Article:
The player with the passed pawn will try to use all sorts of Chess tactics, traps, and attacks to eliminate the piece that prevents the pawn to promote to a Queen. But this will be something of a future lesson. Now we are going to focus on how to create a passed pawn.
Making a pawn a passed pawn is achieved by eliminating all enemy pawns in front on the same file and all enemy pawns on adjacent files. If you can’t push the pawn without an enemy pawn blocking or capturing it, it’s not a passed pawn yet.
Here are examples of what passed pawns are and how you can take advantage of them when you have them.
The position below illustrates a rather famous example of the creation of a passed pawn.
At first sight the position looks about even, but White’s pawns are already on the fifth and sixth rank. Not to mention Black’s King being further away from the pawns then White’s King.
1.g6 White is going to sacrifice a pawn.
2.f6 and White is going to sacrifice the second pawn so White can push the h pawn and become a passed pawn.
2…gxf6 Black has no choice. Black has create multiple passed pawns but are much further away from promoting than White’s single passed pawn.
3.h6 and now White has created a passed pawn and Black’s King is too far away to be able to stop it from promotion.
Making one Queen will be sufficient to win the game.
Advantage or Disadvantage
There are two points to consider when deciding whether or not a passed pawn is an advantage or a disadvantage.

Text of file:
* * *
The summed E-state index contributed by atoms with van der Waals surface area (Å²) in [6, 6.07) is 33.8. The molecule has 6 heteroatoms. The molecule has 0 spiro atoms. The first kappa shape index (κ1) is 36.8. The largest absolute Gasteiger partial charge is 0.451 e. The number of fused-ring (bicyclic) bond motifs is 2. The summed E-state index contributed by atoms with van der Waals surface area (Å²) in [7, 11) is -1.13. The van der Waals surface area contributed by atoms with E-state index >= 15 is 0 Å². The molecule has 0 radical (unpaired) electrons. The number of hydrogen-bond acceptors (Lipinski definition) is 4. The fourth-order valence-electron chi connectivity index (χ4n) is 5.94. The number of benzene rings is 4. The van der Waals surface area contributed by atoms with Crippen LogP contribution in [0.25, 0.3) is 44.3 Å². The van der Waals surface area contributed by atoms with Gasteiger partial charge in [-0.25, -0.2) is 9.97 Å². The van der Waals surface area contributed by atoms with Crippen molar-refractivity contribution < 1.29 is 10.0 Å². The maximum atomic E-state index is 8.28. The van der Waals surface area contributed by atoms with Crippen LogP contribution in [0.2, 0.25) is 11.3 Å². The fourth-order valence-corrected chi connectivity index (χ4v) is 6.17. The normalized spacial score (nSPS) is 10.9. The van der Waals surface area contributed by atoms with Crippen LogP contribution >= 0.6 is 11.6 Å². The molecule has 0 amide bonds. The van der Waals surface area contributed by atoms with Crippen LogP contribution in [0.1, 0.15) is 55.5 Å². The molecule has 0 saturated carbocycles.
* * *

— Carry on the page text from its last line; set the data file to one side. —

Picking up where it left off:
1. Can The Pawn Be Blocked?
Can the passed pawn be blocked by another piece, indefinitely? If so, then the precious passed pawn might end up actually doing more harm than good to you. The pawn can block your own Bishops and Rooks in the endgame.
2. Can The Pawn Safely Remain Until Needed?
If you have a passed pawn, but still have plenty of moves to play elsewhere on the board with other pieces, your passed pawn can remain in place and act as an insurance policy as the game progresses. If you find yourself progressing into a vulnerable position, your passed pawn is commonly quite useful, especially in endgames.
When you find yourself with passed pawns in future games, consider these two questions and determine whether it will be good or bad throughout the game.
If a passed pawn can’t be conveniently blocked. The pawn can be pushed and be a thorn in an enemy strategy. Especially when a pawn gets pushed past the 5th rank, it will cause the enemy to start to sweat.
I hope this guide on passed pawns helped you understand what they are, why they’re generally an advantage and also why they could be a disadvantage. If you liked this post, you may want to learn other chess tactics like the Discovered Attack and Interfering.